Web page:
The Georgetown Public Hospital Corporation yesterday became the formal custodian for the Guyana Safe Injection Project (GSIP) even as plans for the over four-year venture phases out. GSIP which was kicked into motion in 2004 has been funded by the United States President’s Emergency Plan for AIDS Relief (PEPFAR).
Managed by Initiatives Inc., the project introduction was first realised after permission was granted by the Ministry of Health, through Minister Dr. Leslie Ramsammy, for a pilot study of injection safety practices at 15 local sites in four regions.
According to Ms Audrey Anderson, Chief of Party of the GSIP, coming out of that pilot intervention was a better understanding of local facilities as it relates to the management of waste and also safer injection practices.
Following that, PEPFAR funded the project from 2005 – 2009. However, an extension of six months was allowed, which will see the project officially coming to an end on March 31, 2010.
During the course of the project, hospitals in all 10 administrative regions were exposed to injection safety practices.
But according to Ms. Anderson, the GPHC was the largest challenge, as over 800 workers were trained and monitored to ensure that the practices were adhered to.
About 10 key staffers were identified by management to be taught as trainers, she added.
And given the fact that the project has positively impacted the operations of local health facilities, a decision was taken to ensure its sustenance under the auspices of the public hospital. “We have been fortunate to have a very good relationship with the facilities management unit and the occupational health and safety department, whereby we are assured that as we leave the active work at the GPHC, our health care workers will be safe.”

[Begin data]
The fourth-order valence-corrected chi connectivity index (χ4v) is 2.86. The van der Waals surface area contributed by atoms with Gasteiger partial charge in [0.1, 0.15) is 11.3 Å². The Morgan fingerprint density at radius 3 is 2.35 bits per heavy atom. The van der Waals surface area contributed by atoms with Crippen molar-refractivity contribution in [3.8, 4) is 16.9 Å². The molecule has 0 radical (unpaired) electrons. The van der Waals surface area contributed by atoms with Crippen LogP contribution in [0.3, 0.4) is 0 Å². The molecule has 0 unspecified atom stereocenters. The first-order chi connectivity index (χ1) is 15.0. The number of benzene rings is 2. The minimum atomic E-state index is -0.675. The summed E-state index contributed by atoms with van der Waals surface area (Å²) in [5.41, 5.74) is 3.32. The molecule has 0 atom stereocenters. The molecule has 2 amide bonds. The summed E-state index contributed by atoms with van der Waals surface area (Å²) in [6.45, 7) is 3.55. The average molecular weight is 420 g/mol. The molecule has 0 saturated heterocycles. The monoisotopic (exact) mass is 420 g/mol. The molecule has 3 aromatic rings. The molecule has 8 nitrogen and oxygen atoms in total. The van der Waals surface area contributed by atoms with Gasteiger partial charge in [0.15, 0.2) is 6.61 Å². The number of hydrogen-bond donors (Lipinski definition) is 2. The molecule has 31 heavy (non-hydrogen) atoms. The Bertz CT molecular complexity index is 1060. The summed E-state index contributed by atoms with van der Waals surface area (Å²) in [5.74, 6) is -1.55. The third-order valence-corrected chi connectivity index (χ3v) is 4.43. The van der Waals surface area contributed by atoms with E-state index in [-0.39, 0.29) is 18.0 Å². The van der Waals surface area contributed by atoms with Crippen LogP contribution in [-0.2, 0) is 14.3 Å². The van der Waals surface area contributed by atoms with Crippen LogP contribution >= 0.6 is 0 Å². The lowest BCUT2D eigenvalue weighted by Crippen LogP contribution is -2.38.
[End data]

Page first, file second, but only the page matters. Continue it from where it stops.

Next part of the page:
The objective of the project, Anderson said, is to reduce the incidence of injuries among health workers.
Assistant Director of Nursing Services at the public hospital, Mr Owen John, recounted that GSIP had come on board offering improved quality and subsequent institutional strengthening.
The initiative, he said, helped to identify and solve problems through team work and partnership. He disclosed that GSIP had even served as a means of deriving new approaches to address nursing problems in particular.
“GSIP worked with us to develop models demonstrating a most effective form of knowledge sharing in health care delivery.”
Moreover, the project played a major role in helping to refine staffers’ ethical, interpersonal and communication skills, creating an enabling, positive, safer practice environment. GSIP also worked with the nursing administration to develop a supervisors’ checklist which has proven to be invaluable, John related.
Additionally, GSIP has put in place a framework for sustainability of the work started some four years ago.
According to Minister of Health, Dr Leslie Ramsammy health workers must realise that each person within the employ of the health sector has a vital role to play. Without a team effort, he noted, the efforts to provide quality health care will undoubtedly fail.
He related that a paradigm shift has occurred in Guyana since quality health care is no longer seen from a perspective of quality and well trained doctors and nurses and other technical staff, but rather “from all of us working together.”
The simple ceremony to hand over the very important project was not without a few cultural items.
In fact, a dramatic piece was undertaken by staffers of the hospital to highlight the right and wrong ways of operating in health facilities when it comes to safe injection and waste management.
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